The combination of reproductive technologies with several methods of preimplantation genetic testing, screening and diagnosis, and the possibility of gene editing call for the reconsideration of reproductive rights, as well as the recognition of new rights for the designer babies to be born. The right to be informed about genetic heritage and about prenatal genetic interventions should constitute a new form of genetic privacy. Parents may receive personalized consultation before requesting preimplantation or prenatal genetic interventions. Information should cover both the imminent and long-term consequences of such interventions. Parental self-determination should be reassessed as the boundary between parental rights and reproductive self-expression may be blurred. Health and other traits should be distinguished; and societal concerns, such as competitiveness, justice, and discrimination, should be reinterpreted in this new legal framework.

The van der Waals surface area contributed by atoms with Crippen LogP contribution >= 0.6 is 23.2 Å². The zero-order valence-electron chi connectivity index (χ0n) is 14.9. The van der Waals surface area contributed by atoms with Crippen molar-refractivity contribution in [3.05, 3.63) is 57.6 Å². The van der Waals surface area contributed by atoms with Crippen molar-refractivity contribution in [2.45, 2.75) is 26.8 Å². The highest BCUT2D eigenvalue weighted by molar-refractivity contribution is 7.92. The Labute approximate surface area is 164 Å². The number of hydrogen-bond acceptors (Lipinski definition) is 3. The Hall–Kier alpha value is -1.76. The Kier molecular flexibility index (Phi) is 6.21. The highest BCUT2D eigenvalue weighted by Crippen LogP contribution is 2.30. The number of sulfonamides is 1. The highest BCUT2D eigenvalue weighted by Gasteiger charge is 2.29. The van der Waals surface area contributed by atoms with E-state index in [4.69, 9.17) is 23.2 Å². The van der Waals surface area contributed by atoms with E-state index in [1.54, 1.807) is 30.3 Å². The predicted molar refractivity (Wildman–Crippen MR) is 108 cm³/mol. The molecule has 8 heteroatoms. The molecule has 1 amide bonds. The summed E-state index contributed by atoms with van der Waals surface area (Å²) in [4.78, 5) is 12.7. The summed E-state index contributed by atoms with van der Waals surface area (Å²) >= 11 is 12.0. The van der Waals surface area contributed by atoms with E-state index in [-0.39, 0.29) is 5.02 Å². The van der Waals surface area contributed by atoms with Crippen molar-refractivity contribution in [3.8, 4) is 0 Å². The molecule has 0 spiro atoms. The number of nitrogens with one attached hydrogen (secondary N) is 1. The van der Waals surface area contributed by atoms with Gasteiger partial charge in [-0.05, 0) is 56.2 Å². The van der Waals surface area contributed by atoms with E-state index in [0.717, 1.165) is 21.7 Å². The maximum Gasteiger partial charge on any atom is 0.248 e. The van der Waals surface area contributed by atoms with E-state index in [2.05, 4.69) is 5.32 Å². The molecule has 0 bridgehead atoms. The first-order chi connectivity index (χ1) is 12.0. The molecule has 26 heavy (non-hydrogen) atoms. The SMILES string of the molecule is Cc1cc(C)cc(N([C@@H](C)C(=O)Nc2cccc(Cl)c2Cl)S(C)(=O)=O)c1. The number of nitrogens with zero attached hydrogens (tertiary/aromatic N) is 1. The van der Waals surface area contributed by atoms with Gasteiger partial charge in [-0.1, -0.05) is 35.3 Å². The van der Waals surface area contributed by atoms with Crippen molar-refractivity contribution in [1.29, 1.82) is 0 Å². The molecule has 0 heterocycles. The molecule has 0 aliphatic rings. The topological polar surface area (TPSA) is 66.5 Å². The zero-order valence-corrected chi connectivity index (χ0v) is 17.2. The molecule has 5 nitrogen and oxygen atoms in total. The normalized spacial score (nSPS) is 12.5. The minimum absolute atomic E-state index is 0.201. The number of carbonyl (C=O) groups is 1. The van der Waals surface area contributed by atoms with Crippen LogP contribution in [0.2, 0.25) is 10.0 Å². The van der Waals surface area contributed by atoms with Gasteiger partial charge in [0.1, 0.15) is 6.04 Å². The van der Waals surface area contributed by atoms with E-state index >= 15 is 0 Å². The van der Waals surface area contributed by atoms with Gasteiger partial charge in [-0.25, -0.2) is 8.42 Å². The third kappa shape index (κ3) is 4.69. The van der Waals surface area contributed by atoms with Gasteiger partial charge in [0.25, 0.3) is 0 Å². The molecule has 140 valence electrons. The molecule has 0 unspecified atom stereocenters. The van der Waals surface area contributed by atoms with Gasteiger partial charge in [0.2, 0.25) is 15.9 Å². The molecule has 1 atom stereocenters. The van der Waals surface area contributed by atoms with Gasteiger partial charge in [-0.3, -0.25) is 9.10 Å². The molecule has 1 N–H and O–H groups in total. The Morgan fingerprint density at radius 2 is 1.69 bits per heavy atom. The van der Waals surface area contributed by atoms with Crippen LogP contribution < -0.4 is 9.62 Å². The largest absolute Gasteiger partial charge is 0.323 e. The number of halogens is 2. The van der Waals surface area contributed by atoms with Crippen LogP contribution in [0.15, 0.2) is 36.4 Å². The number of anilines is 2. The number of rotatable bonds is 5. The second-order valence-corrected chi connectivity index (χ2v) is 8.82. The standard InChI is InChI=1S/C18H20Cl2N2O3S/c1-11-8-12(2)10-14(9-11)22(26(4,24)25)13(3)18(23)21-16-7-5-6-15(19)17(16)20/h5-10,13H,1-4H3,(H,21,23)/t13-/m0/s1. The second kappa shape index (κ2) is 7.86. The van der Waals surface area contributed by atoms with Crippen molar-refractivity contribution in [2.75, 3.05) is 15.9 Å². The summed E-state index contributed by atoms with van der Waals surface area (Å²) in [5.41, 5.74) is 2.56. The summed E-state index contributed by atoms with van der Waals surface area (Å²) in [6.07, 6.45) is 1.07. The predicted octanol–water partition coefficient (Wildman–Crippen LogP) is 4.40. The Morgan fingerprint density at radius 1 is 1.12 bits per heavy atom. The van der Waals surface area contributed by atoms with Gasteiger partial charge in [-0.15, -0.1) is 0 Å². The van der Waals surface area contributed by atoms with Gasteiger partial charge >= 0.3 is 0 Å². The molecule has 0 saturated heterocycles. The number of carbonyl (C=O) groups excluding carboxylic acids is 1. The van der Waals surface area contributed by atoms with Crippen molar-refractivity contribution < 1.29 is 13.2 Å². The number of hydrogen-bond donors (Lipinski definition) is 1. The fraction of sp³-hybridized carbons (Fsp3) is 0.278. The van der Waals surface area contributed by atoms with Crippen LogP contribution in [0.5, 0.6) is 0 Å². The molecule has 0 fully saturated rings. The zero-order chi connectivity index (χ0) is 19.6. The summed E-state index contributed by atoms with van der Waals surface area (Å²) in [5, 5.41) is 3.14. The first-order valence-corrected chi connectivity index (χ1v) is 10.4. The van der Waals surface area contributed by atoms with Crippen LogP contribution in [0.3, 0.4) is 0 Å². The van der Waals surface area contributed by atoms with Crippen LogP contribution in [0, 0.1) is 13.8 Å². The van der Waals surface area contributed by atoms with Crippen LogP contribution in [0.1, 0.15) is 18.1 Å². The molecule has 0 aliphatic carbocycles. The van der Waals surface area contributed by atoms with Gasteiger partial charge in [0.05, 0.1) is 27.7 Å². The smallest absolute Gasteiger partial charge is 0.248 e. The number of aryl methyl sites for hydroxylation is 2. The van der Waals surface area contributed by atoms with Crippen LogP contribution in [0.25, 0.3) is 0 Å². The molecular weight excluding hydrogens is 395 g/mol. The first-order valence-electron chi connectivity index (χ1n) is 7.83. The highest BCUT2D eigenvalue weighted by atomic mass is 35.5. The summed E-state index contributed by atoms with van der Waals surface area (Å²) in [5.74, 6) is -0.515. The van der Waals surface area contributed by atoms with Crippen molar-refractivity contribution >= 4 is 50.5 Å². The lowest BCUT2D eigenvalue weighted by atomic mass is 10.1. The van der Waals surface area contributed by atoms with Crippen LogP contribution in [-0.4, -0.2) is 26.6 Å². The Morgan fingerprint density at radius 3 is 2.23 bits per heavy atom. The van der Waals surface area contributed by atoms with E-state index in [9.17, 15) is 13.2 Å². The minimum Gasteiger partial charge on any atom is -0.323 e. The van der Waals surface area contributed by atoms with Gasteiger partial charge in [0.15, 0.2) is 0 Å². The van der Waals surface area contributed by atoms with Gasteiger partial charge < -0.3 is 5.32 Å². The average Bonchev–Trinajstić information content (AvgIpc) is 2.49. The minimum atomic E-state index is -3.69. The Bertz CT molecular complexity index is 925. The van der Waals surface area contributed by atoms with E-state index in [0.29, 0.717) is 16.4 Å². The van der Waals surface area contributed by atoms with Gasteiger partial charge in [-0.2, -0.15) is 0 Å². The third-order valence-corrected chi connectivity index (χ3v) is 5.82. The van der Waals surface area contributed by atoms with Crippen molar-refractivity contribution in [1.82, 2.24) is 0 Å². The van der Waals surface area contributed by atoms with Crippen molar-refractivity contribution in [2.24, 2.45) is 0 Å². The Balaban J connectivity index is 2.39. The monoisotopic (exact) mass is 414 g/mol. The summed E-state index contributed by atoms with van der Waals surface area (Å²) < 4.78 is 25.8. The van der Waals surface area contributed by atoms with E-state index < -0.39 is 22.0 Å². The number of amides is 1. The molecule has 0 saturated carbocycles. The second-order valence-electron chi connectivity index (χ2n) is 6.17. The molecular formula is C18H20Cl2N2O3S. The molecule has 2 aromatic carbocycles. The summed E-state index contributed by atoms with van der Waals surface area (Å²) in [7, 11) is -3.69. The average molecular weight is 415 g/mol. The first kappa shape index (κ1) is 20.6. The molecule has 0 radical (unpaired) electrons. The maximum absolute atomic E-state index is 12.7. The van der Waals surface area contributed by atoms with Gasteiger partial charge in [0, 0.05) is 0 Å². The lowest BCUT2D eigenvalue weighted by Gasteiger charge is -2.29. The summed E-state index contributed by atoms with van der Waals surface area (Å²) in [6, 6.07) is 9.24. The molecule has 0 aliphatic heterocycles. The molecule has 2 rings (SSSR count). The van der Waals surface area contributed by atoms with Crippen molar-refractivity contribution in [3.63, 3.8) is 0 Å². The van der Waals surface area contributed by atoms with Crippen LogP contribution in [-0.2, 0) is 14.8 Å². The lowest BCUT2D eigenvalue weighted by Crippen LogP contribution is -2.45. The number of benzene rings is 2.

We look forward to welcoming you on July 3-5, 2023 for our Annual Conference entitled "Islands and Ocean: Public Law in a Plural World." The conference will take place at the Victoria University of Wellington, in New Zealand. We will be announcing more details about the conference soon, including financial support to early career and global south scholars!